Proton-M launches with KA-SAT for speedy return to flight
International Launch Services (ILS) have launched their Proton-M rocket on Sunday, on a mission which is marking the quick return to flight for the Russian workhorse which suffered from a failure during a recent government launch. Launched at 21:51 GMT from the Baikonur Cosmodrome in Kazakhstan, the Proton deployed the KA-SAT communications satellite for Eutelsat, after what was nine hours of flight.
The Proton booster is 4.1 m (13.5 ft) in diameter along its second and third stages, with a first stage diameter of 7.4 m (24.3 ft). Overall height of the three stages of the Proton booster is 42.3 m (138.8 ft).
The first stage consists of a central tank containing the oxidizer surrounded by six outboard fuel tanks. Each fuel tank also carries one of the six RD-276 engines that provide first stage power. Total first stage vacuum-rated level thrust is 11.0 MN (2,500,000 lbf).
Of conventional cylindrical design, the second stage is powered by three RD-0210 engines plus one RD-0211 engine and develops a vacuum thrust of 2.4 MN (540,000 lbf).
Powered by one RD-0213 engine, the third stage develops thrust of 583 kN (131,000 lbf), and a four-nozzle vernier engine that produces thrust of 31 kN (7,000 lbf). Guidance, navigation, and control of the Proton M during operation of the first three stages is carried out by a triple redundant closed-loop digital avionics system mounted in the Proton’s third stage.
The Breeze-M upper stage is the Phase III variant, a recent upgrade which utilizes two new high-pressure tanks (80 liters) to replace six smaller tanks, along with the relocation of command instruments towards the centre – in order to mitigate shock loads when the additional propellant tank is being jettisoned.
The Proton M launch vehicle, utilizing a 5-burn Breeze M mission design, lifted off from Pad 39 at Baikonur Cosmodrome, Kazakhstan, with the KA-SAT satellite on board. The first three stages of the Proton used a standard ascent profile to place the orbital unit (Breeze M upper stage and the KA-SAT satellite) into a sub-orbital trajectory.
From this point in the mission, the Breeze M performed planned mission maneuvers to advance the orbital unit first to a circular parking orbit, then to an intermediate orbit, followed by a transfer orbit, and finally to a geosynchronous transfer orbit. Separation of the KA-SAT satellite came approximately 9 hours, 12 minutes after liftoff.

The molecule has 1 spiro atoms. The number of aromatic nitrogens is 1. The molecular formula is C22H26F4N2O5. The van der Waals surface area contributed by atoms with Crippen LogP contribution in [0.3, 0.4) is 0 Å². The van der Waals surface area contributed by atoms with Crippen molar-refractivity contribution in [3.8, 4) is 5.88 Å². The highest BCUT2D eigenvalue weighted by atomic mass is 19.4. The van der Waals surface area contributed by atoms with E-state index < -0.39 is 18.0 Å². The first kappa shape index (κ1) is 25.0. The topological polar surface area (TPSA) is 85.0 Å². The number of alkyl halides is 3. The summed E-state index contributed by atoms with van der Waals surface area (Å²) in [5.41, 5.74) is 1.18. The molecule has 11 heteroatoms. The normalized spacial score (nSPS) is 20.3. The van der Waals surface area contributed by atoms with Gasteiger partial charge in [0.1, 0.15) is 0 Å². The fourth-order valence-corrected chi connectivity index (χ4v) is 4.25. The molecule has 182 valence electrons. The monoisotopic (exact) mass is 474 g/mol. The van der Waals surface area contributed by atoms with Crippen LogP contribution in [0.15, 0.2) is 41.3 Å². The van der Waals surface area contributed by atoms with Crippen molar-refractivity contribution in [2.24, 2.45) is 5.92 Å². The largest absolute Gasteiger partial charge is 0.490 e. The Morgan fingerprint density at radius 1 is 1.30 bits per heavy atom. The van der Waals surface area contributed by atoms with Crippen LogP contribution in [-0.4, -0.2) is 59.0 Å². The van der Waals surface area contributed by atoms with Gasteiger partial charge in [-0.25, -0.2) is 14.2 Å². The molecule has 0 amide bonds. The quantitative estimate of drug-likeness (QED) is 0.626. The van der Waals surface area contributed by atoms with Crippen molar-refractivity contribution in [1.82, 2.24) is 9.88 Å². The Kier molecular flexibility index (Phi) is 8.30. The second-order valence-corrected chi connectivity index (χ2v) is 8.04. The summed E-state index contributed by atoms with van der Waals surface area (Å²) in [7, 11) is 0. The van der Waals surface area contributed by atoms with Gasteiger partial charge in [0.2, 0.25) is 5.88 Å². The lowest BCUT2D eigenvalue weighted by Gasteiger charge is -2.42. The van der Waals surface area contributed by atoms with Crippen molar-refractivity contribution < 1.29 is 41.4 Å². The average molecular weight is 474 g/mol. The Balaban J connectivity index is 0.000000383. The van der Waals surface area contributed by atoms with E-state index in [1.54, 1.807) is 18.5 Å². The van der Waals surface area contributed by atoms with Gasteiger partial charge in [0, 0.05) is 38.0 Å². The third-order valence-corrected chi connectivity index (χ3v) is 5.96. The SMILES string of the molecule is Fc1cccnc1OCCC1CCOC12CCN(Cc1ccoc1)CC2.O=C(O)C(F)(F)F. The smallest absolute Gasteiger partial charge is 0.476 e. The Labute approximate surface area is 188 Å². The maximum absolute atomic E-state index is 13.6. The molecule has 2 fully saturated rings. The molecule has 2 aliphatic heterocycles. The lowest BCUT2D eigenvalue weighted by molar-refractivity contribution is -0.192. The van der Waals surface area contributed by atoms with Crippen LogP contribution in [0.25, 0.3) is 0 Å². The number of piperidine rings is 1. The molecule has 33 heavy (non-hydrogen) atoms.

Eutelsat’s KA-SAT is a new generation of High Throughput Satellites optimized for consumer broadband services and targeting users located beyond range of high-speed terrestrial networks. Fully-operating in Ka-band frequencies and with total throughout of 70 Gigabits per second.
Through a configuration of 82 spotbeams and a ground infrastructure of ten gateways connected to the Internet, service will be provided across Europe and the Mediterranean Basin. In addition to supporting expansion of Eutelsat’s Tooway consumer broadband service, KA-SAT will open new resources for telecom operators, broadcasters and ISPs, for data and video services.
Based on the EuroStar E3000 platform, the 6,150 lb KA-SAT will have an anticipated service life of over 15 years from its orbital location at 9 degrees East.
The launch was the 12th Proton launch in 2010, the 363rt overall. It was also be the 64th ILS Proton launch, the 8th ILS Proton launch in 2010. The mission was also the sixth Eutelsat launched on a Proton.
Sunday’s launch follows an investigation into the December 5 failure of the Russian Federal mission which was utilizing a Proton M Block DM-03 vehicle, resulting in the loss of three GLONASS-M navigation satellites.
A Russian State Commission was established to determine the cause of the failure and to establish corrective actions, which resulted in ILS having to hold their K-SAT mission until an interim report was made available.
While the Proton M is a flight-proven configuration, the government launch was the maiden flight of the Block DM-03 upper stage, which is a derivative of Energia’s Block DM-3 used on the ILS Protons.
According to the preliminary State Commission report, dated 10 December, the three lower Proton M stages performed nominally, with the DM-03 handed the blame for the failure. The report also stated that there were “no issues with the functioning of LV systems and assemblies that have been detected. The trajectory parameters calculated by the LV motion control system conform to the trajectory measurements obtained from external sources.
“Command generation times of the flight timeline correspond to estimated values. The LV motion control system was found to have been functioning nominally, in line with the preset algorithms.”
With the root cause related to an error in the DM-03 documentation, resulting in up to two tonnes of additional LOX being loaded into the Upper Stage, making it too heavy, all elements of ILS’ vehicle were cleared for flight, with the launch date only delayed by a week.